Pretty hard to avoid a parade.

  • csa

    I think the Women’s Center has chosen a dangerous and unhelpful stance here, even though I don’t think the strength of their reaction is one bit excessive.

    Terming this a “call to violence” and calling it an issue of “sexual violence” does undercut their argument and what they (I assume) stand for. It undercuts by simplifying and even partially dismissing the wider problem of sexual safety. Which is a slightly weird thing to accuse a women’s rights group of, I admit.

    First, their wording, as true and accurate as it seems to them, weakens their message. The connotations of “violence” are just too strongly linked to physical assault. You can see it in the reactions to the Women’s Center’s response: “Hey, it’s not like they’re saying ‘everyone go grab a girl and rape her!'” “No one’s going to hear that ['no means yes'] and think they should go out and rape someone, you’re just overreacting.” “I don’t think those guys are trying to incite people to attack women.” The logic chain goes something like this:

    1. The WC has called this a “call to violence,”
    2. “No means yes; yes means anal” is not an obvious incitement to violence (i.e. [physical and forceful] sexual assault), therefore
    3. the WC is overreacting and what they say is hyperbole [and should be dismissed].

    Second, equating “rape” with “violence” is dismissive. It’s dismissive to every victim who’s ever experienced ANY kind of sexual violation that didn’t involve physical force. It’s dismissive to anyone who’s ever been pressured, drugged, blackmailed, or otherwise maneuvered into sexual activity that was unwilling, unwitting, or even reluctant. The equation of “rape” with “violence” or even “force” discourages those victims from coming forward, either because they don’t think it “counts” as rape (because there was no violence, right? no one was grabbing me/holding me down/hitting me…) or because they think that no one else would consider it rape and that they’ll be shamed instead of supported.

    Third, equating “rape” with “violence” is dangerous. It undermines the completeness of a sexually safe atmosphere almost as well as “no means yes.” Guys who have sex with a woman who’s too drunk to talk or stand, even though they know she’d never agree if she were sober? They can sleep just fine at night, because they’re not rapists, they’re not violent. People feel okay making jokes about rape, because their concept of rape is linked to a socially abhorrent enough level of violence that they can easily tell themselves it’s nothing anyone THEY know would ever do.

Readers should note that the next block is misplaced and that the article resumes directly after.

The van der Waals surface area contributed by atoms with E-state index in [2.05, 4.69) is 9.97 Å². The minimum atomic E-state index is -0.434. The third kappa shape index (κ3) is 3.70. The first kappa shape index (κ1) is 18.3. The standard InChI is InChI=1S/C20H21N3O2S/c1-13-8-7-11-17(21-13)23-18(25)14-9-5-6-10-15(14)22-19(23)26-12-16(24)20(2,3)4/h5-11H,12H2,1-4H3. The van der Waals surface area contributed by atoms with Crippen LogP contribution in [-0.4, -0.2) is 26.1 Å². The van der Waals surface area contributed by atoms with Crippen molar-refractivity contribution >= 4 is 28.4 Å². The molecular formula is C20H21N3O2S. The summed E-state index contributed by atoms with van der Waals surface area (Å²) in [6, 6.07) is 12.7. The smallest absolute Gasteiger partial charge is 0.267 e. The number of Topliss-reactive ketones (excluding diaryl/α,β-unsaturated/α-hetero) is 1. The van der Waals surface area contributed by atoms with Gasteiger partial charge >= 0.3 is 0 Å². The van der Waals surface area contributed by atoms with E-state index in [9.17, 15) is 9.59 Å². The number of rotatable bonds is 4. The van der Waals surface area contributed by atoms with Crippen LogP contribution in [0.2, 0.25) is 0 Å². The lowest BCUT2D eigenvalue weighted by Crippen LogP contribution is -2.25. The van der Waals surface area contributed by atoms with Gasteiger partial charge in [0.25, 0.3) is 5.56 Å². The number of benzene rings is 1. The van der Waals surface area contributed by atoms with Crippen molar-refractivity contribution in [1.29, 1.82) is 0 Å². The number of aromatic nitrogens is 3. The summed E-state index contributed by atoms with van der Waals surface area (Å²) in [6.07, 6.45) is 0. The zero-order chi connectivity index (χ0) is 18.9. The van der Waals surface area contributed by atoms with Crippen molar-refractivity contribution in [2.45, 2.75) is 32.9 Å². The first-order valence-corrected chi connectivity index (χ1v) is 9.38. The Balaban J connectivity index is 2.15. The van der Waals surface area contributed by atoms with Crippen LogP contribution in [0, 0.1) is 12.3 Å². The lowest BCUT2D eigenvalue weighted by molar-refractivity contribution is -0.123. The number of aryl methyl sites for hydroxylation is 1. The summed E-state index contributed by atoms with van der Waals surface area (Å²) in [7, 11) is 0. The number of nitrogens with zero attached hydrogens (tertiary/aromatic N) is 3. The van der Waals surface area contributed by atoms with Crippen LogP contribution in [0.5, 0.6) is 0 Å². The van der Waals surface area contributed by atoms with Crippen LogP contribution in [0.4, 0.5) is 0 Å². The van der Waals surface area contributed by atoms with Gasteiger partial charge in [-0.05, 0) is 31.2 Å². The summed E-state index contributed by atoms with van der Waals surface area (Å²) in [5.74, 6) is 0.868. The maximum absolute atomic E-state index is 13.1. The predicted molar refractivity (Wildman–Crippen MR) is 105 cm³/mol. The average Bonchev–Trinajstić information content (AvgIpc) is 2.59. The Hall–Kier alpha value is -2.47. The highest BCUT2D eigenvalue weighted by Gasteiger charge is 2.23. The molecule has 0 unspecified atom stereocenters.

Those chants were offensive, certainly. Misogynistic, even; they encourage an antagonistic approach towards women and foster the idea that sexual behavior towards women should ALWAYS be aggressive; even if they consent, push them farther. (If no means yes and yes means anal, what on earth would yes to anal mean?)

    But proclaiming them a “call to violence” is some serious shooting yourselves in the foot, there.

  • The Anti-Yale

    *Third, equating “rape” with “violence” is dangerous. It undermines the completeness of a sexually safe atmosphere almost as well as “no means yes.”*

    csa:
    Just because YOUR GENERATION has sexualized the world and the word, does not mean the etymological history must follow your lead and abandon meaning and subtelty.

    PK

    World English Dictionary
    rape 1 (reɪp)

    — n
    1. See also *statutory rape* the offence of forcing a person, esp a woman, to submit to sexual intercourse against that person’s will
    2. the act of despoiling a country in warfare; rapine
    3. any violation or abuse: the rape of justice
    4. archaic abduction: the rape of the Sabine women

    — vb
    5. to commit rape upon (a person)
    6. ( also intr ) to plunder or despoil (a place) in war
    7. archaic to carry off by force; abduct

    [C14: from Latin rapere to seize]

    [C17: from French râpe , of Germanic origin; compare Old High German raspōn to scrape together]

    Collins English Dictionary – Complete & Unabridged 10th Edition
    2009 © William Collins Sons & Co. Ltd. 1979, 1986 © HarperCollins
    Publishers 1998, 2000, 2003, 2005, 2006, 2007, 2009
    Cite This Source

    Word Origin & History

    rape
    late 14c., “seize prey, take by force,” from Anglo-Fr. raper, O.Fr. raper “to seize, abduct,” a legal term, from L. rapere “seize, carry off by force, abduct” (see rapid). L. rapere was used for “sexual violation,” but only very rarely; the usual L. word being stuprum, lit. “disgrace.” Sense of “sexual violation or ravishing of a woman” first recorded in Eng. as a noun, 1481 (the noun sense of “taking anything